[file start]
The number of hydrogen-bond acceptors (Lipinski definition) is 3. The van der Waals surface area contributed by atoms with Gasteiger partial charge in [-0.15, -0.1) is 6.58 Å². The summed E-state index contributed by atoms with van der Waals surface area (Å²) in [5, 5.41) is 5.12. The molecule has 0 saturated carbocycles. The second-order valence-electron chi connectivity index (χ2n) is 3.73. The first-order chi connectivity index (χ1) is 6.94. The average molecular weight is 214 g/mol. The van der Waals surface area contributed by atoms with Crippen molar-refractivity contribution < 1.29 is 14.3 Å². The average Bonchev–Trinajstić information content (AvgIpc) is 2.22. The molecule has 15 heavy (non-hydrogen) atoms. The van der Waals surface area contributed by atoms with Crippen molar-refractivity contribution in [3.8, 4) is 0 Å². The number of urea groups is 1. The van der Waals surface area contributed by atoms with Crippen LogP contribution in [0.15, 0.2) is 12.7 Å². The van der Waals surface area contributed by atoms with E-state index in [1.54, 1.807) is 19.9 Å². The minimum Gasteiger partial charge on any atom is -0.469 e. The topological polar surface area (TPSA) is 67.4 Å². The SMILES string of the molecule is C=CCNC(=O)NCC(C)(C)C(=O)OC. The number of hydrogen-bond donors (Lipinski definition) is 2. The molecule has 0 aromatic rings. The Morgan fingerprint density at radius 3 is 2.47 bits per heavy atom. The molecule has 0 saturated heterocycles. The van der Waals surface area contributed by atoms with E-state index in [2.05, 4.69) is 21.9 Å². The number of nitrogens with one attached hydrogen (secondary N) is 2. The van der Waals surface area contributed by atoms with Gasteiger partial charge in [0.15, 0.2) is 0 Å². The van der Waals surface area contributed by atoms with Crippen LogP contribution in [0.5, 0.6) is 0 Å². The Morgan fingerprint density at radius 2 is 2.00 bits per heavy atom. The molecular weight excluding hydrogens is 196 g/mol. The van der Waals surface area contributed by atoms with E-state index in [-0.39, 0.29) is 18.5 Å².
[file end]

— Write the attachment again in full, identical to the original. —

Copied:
The number of hydrogen-bond acceptors (Lipinski definition) is 3. The van der Waals surface area contributed by atoms with Gasteiger partial charge in [-0.15, -0.1) is 6.58 Å². The summed E-state index contributed by atoms with van der Waals surface area (Å²) in [5, 5.41) is 5.12. The molecule has 0 saturated carbocycles. The second-order valence-electron chi connectivity index (χ2n) is 3.73. The first-order chi connectivity index (χ1) is 6.94. The average molecular weight is 214 g/mol. The van der Waals surface area contributed by atoms with Crippen molar-refractivity contribution < 1.29 is 14.3 Å². The average Bonchev–Trinajstić information content (AvgIpc) is 2.22. The molecule has 15 heavy (non-hydrogen) atoms. The van der Waals surface area contributed by atoms with Crippen molar-refractivity contribution in [3.8, 4) is 0 Å². The number of urea groups is 1. The van der Waals surface area contributed by atoms with Crippen LogP contribution in [0.15, 0.2) is 12.7 Å². The van der Waals surface area contributed by atoms with E-state index in [1.54, 1.807) is 19.9 Å². The minimum Gasteiger partial charge on any atom is -0.469 e. The topological polar surface area (TPSA) is 67.4 Å². The SMILES string of the molecule is C=CCNC(=O)NCC(C)(C)C(=O)OC. The number of hydrogen-bond donors (Lipinski definition) is 2. The molecule has 0 aromatic rings. The Morgan fingerprint density at radius 3 is 2.47 bits per heavy atom. The molecule has 0 saturated heterocycles. The van der Waals surface area contributed by atoms with E-state index in [2.05, 4.69) is 21.9 Å². The number of nitrogens with one attached hydrogen (secondary N) is 2. The van der Waals surface area contributed by atoms with Gasteiger partial charge in [0.15, 0.2) is 0 Å². The van der Waals surface area contributed by atoms with Crippen LogP contribution in [0.5, 0.6) is 0 Å². The Morgan fingerprint density at radius 2 is 2.00 bits per heavy atom. The molecular weight excluding hydrogens is 196 g/mol. The van der Waals surface area contributed by atoms with E-state index in [-0.39, 0.29) is 18.5 Å².